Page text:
The Thinking 
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Hurricanes and Fashion, Part II

November 1, 2012


JAMES P. writes:

Elizabeth McBride writes:

Are you serious about the way New Yorkers are dressed after the worse storm in recorded history? Should they dress up in suits for the men, gowns and heels for the women?

I encourage everyone to search for images of past hurricanes — e.g., 1938, 1944, or 1954.

Here are images from the 1938 New England hurricane and its aftermath. How did they find time to dress?

Read More »


A Tea Party in Dallas

November 1, 2012


MEREDITH writes:

I too am saddened by the extreme casualness of our society’s dress. Just this past weekend, my daughter and I traveled to Dallas for a baby shower that was a tea party theme. Since we were going to Dallas (which tends to be much dressier than my city) I had assumed that the women would be better dressed than I, so I was sure to wear a nice, albeit homemade, dress (brown calico with a floral print) and my daughter who is six and a half years old, wore a bishop dress that I’d just finished sewing and smocking.

I nearly made myself blind to get the thing done in time for the shower, but it turned out beautifully. I was dismayed to see that most of the hostesses were wearing jeans, or short skirts and leggings with boots … only one was in a dress, but it was a leopard print and she wore it with black tights and four-inch heel pumps, which she complained were hurting her feet. Read More »


The Future of Marriage

November 1, 2012


DON’T miss the extended discussion in this entry of ecclesiastical marriage and the rejection of state marriage licenses. Especially see these comments by Jeremy, who argues that Christians can no longer with good conscience participate in the civil institution of marriage.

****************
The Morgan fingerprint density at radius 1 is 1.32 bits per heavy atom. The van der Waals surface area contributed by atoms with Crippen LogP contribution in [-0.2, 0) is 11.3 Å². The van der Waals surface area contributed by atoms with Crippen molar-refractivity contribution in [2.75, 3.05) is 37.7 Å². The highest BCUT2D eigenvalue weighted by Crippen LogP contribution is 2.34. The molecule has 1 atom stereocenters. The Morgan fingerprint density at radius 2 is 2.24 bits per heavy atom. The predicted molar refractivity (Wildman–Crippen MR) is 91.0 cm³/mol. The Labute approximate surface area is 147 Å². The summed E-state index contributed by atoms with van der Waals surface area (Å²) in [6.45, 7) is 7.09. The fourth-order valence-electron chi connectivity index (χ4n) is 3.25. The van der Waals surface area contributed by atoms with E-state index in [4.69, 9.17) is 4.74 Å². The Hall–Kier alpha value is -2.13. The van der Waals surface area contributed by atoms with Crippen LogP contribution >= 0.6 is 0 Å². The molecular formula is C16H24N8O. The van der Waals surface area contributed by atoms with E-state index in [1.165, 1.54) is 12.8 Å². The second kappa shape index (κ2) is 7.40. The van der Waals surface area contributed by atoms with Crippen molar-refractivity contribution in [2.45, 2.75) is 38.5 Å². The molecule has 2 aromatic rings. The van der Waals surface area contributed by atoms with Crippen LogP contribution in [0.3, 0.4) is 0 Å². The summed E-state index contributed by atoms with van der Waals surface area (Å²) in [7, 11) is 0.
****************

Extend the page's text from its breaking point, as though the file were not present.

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Culture and the Downloadable Novel

November 1, 2012


JOHN HARRIS, editor of Praesidium and executive director of the Center for Literate Values, writes:

I happened upon Alexis de Tocqueville’s remarks about literary taste in American democracy recently. Dense irony swirled around the discovery of his words about the literary industry. He wrote:

The ever-growing crowd of readers and the continual need they have of the new assure the sale of a book that they scarcely esteem.

My Kindle allowed me to have a free copy of Tocqueville’s classic, in the first place … but I have long since learned that the price of such free stuff is a gaudy billboard staring me in the face every time I reach for my palm-held library. Last week, some TV serial titled “Nashville” hounded me. This week it’s a novel called Dawn which claims to be “Book One of the Xenogenesis Trilogy.” Has the author, then, already contracted to produce two more tomes … or is this glorious triad being republished for Kindle-owners after an initial triumph?  Or, does it even matter?  Isn’t everything a trilogy now?  Does the sort of person who reads these things actually know what a trilogy is, any more than he or she is alert to the literal absurdity behind the word “xenogenesis”?

Tocqueville foresaw that, like everything else in America, creative literature would be driven by an insatiable thirst for novelty. Exoticism would be ground out without any consideration for plausibility. Read More »


Mr. Bean Objects to Britain’s Hate Speech Law

November 1, 2012


ROWAN ATKINSON, the British actor, spoke out recently against Britain’s draconian hate speech law, which has led to hundreds of arrests for those who have violated liberal rules of etiquette, such as the man who called a police horse “gay.” The “right to insult and offend” is basic to British tradition, Atkinson said. He stated:

“‘I’m not intolerant,’ say many softly-spoken, highly educated liberal-minded people. ‘I’m only intolerant of intolerance.’ And people tend to nod sagely and say, ‘Oh yes, wise words, wise words.’ And yet if you think about this supposedly inarguable statement for longer than five seconds you realize that all it is advocating is the replacement of one kind of intolerance with another.” Read More »


Happy All Saints Day

November 1, 2012


Painting by Niccolò Antonio Colantonio, showing St. Jerome's removal of a thorn from a lion's paw.


The Thrill of Destruction

November 1, 2012


JANE S. writes:

Dennis Prager writes:

“Same-sex marriage is the only social movement to break entirely with the past, to create a moral ideal never before conceived. . .. After all, you need a lot of self-esteem to hold yourself morally superior to all those who preceded you.”

Dennis Prager doesn’t get it. To wipe out the accumulated social knowledge of the past is the goal of totalitarianism, not an incidental byproduct. That is what makes it so irresistible. Few people, it turns out, can pass up the opportunity to style themselves morally superior to every person who has ever lived.

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